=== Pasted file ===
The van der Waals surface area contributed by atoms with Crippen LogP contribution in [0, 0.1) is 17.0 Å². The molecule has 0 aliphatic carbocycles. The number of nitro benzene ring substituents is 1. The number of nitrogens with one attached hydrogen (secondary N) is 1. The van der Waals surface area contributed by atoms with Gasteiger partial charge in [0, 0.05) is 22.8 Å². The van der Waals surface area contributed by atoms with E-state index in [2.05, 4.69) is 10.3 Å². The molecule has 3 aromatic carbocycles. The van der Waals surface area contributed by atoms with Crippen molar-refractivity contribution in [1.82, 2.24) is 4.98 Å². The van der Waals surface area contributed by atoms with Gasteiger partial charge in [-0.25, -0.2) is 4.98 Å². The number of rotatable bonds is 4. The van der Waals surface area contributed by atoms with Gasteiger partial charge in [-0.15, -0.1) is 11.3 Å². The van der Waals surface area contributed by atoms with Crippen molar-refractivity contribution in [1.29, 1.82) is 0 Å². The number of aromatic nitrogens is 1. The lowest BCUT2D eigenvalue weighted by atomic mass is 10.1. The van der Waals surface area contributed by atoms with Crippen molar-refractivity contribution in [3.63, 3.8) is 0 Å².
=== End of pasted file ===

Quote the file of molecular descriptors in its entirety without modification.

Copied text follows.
The van der Waals surface area contributed by atoms with Crippen LogP contribution in [0, 0.1) is 17.0 Å². The molecule has 0 aliphatic carbocycles. The number of nitro benzene ring substituents is 1. The number of nitrogens with one attached hydrogen (secondary N) is 1. The van der Waals surface area contributed by atoms with Gasteiger partial charge in [0, 0.05) is 22.8 Å². The van der Waals surface area contributed by atoms with E-state index in [2.05, 4.69) is 10.3 Å². The molecule has 3 aromatic carbocycles. The van der Waals surface area contributed by atoms with Crippen molar-refractivity contribution in [1.82, 2.24) is 4.98 Å². The van der Waals surface area contributed by atoms with Gasteiger partial charge in [-0.25, -0.2) is 4.98 Å². The number of rotatable bonds is 4. The van der Waals surface area contributed by atoms with Gasteiger partial charge in [-0.15, -0.1) is 11.3 Å². The van der Waals surface area contributed by atoms with Crippen molar-refractivity contribution in [1.29, 1.82) is 0 Å². The number of aromatic nitrogens is 1. The lowest BCUT2D eigenvalue weighted by atomic mass is 10.1. The van der Waals surface area contributed by atoms with Crippen molar-refractivity contribution in [3.63, 3.8) is 0 Å².